Ask a random bunch of South Africans about ads and they’ll tell you they hate the things. Which is extremely confusing because if you want to liven up a dinnertime conversation, just start talking about the latest TV commercial.
South Africa generates more mass media space on the subject of advertising than any other nation on earth. We also occasionally win more international awards relative to the size of the industry and marketplace, than any other place on the face of the globe.
And it is probably the only country in the world where in 1998, a weekly TV documentary programme that was actually nothing more than a wall-to-wall mosaic of great advertising, drew more viewers than a national news broadcast and a scantily clad Pamela Anderson on competing channels. Which proves to me that South Africans prefer watching advertising to looking at big tits and politicians.
While advertising is nothing more than a business science, creating it is an art form and it is here that local talent has always excelled.
I have to say though, that these days there seem to be more lawyers involved in advertising than creative people. Or rather, the influence of lawyers takes precedence over the input from creative people.
Even the Advertising Standards Authority is packed with lawyers and it seems to me that their priority is making money. Their heavy-handed approach, quite frankly, makes the average agency live in fear of doing anything even remotely courageous. I miss those really great ads of days gone by.
Such as using a little white mouse to demonstrate the addition of power steering to a BMW 318 model car. It was a brilliant idea that was put into production in spite of the fact that virtually no money was available to buy TV airtime to actually run the ad.
It was an enormous gamble, going to all the expense, time and trouble of training a little mouse to hop from the dashboard of the Beemer on to the steering wheel, running back and forth as though it was playing on a treadmill and then finally to stand up on its hind legs to take a bow to the applause of an unseen audience.
Interestingly there was only enough budget for it to be flighted commercially half a dozen times but that brief exposure created so much interest that TV magazine programmes started featuring the story behind the ad and within three or four months it had been shown no less than 106 times completely free of charge.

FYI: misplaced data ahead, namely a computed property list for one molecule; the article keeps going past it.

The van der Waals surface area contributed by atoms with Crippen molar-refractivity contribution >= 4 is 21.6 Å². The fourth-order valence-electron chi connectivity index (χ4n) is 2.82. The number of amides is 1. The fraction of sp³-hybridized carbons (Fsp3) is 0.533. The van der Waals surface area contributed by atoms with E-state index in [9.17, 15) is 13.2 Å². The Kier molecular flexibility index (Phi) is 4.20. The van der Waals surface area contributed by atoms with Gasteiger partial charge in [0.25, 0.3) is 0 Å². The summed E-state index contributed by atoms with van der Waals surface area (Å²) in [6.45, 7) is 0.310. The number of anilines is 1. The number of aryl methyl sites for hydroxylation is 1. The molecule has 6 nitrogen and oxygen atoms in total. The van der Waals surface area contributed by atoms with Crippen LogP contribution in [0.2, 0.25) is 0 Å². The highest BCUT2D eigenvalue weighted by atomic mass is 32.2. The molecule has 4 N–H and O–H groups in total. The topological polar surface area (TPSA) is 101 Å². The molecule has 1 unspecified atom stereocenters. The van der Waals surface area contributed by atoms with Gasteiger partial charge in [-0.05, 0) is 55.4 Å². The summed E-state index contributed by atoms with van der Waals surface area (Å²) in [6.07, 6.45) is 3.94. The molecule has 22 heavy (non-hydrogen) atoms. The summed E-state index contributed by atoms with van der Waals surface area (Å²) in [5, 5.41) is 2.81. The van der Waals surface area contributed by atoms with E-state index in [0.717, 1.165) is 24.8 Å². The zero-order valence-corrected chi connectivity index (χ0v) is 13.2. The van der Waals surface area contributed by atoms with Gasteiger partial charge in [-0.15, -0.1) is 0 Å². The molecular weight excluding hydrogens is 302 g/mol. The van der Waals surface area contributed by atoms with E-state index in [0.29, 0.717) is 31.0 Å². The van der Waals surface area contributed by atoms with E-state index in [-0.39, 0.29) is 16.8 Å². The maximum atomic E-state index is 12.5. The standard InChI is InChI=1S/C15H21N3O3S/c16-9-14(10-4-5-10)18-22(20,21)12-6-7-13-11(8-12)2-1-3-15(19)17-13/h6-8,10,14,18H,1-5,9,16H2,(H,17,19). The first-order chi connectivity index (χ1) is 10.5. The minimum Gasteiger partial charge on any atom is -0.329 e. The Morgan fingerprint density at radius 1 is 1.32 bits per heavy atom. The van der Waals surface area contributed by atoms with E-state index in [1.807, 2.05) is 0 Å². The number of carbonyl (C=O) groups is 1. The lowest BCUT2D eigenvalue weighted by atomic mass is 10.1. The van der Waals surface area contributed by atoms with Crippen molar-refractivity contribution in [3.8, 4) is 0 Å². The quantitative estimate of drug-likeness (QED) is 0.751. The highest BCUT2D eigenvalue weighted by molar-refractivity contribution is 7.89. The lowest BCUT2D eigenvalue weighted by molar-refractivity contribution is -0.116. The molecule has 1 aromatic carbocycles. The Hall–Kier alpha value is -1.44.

Nowadays, thanks to government bent on creating a nanny state and the ASA’s small-minded attitudes, South Africans are becoming less and less tolerant. There is no cheaper way for the average South African consumer to give vent to his or her intolerance than by complaining to the ASA.
Anyway, another problem we have in advertising is the assumption that race is important or even a factor. A great South African ad produced a social lesson, many years ago, that strangely enough most marketers in this country have chosen to ignore.
It was produced for Cardies and featured an elderly white Afrikaans lothario in the Karoo pitching up on his bicycle at the home of his heart’s desire and trying desperately to woo her with everything from pumpkins to pigs left on her doorstep. All of which she rejected with disdain.
Finally, he left a greetings card and that did the trick. She swooned and joined him on his bike to ride away into the sunset.
Interestingly enough, although the commercial was first flighted when South Africa was still an apartheid state, it remains to this day one of the most liked commercials by the broad cross section of South Africans regardless of colour or race.
It proved beyond any doubt that South Africans in the various market segments did not react as well to ads featuring the same colour or race as the viewer but rather to typically South African situations. Which means that we prefer ads to big tits, politicians AND contrived racial integration.
This and other ads have shown that great advertising is colourless, genderless and ageless. And largely titless.
Much of South Africa’s great advertising has been created not only to appeal directly to relevant target markets but also to get as much peripheral value as possible. To get people talking about them across dinner tables and at the office water cooler.
One of these was a spectacular commercial, also based on a true story, of a Mercedes Benz owner who went over the edge of Chapman’s Peak Drive on the Cape Peninsula and survived the 80 metre plunge in which the car was completely wrecked.
It was a brilliant ad that was given further impetus by a rather cheeky response from BMW showing virtually the same scenario but this time with the BMW “beating the bends” and not crashing over the cliff.
But, I really miss the golden days of Nando’s ads. Like the old blind lady being led by her guide dog and ending up walking slap bang into a lamp post as the dog got a whiff of Nando’s chickens and lost concentration.
The ad was banned but interestingly enough another Nando’s ad that pushed its luck managed to get away with it then but never, ever would these days.
It featured an elderly couple seated at a Nando’s restaurant with their new neighbours, a young gay couple.
Trying to make conversation, the elderly gent innocently says, “My children tell me you’re a tail-gunner – I was a military man myself….”